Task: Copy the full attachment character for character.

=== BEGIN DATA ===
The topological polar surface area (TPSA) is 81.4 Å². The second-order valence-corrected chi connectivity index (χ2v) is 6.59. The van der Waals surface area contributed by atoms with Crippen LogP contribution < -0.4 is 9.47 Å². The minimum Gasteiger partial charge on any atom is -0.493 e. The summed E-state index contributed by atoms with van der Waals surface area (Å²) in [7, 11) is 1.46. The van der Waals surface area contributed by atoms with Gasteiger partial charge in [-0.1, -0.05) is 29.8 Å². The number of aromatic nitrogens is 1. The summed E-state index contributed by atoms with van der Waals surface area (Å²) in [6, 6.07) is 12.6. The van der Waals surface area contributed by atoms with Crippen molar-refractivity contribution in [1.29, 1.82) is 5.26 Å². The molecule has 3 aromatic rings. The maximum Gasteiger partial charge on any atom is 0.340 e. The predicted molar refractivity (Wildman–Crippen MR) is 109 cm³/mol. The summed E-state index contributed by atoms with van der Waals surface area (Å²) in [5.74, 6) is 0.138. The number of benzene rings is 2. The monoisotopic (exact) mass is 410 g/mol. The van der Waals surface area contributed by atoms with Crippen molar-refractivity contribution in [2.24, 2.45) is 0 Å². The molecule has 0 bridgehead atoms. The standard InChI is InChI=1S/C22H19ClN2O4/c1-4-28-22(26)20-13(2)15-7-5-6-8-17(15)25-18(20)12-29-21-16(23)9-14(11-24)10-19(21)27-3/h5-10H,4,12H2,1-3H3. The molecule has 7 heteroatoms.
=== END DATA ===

The topological polar surface area (TPSA) is 81.4 Å². The second-order valence-corrected chi connectivity index (χ2v) is 6.59. The van der Waals surface area contributed by atoms with Crippen LogP contribution < -0.4 is 9.47 Å². The minimum Gasteiger partial charge on any atom is -0.493 e. The summed E-state index contributed by atoms with van der Waals surface area (Å²) in [7, 11) is 1.46. The van der Waals surface area contributed by atoms with Gasteiger partial charge in [-0.1, -0.05) is 29.8 Å². The number of aromatic nitrogens is 1. The summed E-state index contributed by atoms with van der Waals surface area (Å²) in [6, 6.07) is 12.6. The van der Waals surface area contributed by atoms with Crippen molar-refractivity contribution in [1.29, 1.82) is 5.26 Å². The molecule has 3 aromatic rings. The maximum Gasteiger partial charge on any atom is 0.340 e. The predicted molar refractivity (Wildman–Crippen MR) is 109 cm³/mol. The summed E-state index contributed by atoms with van der Waals surface area (Å²) in [5.74, 6) is 0.138. The number of benzene rings is 2. The monoisotopic (exact) mass is 410 g/mol. The van der Waals surface area contributed by atoms with Crippen molar-refractivity contribution in [2.24, 2.45) is 0 Å². The molecule has 0 bridgehead atoms. The standard InChI is InChI=1S/C22H19ClN2O4/c1-4-28-22(26)20-13(2)15-7-5-6-8-17(15)25-18(20)12-29-21-16(23)9-14(11-24)10-19(21)27-3/h5-10H,4,12H2,1-3H3. The molecule has 7 heteroatoms.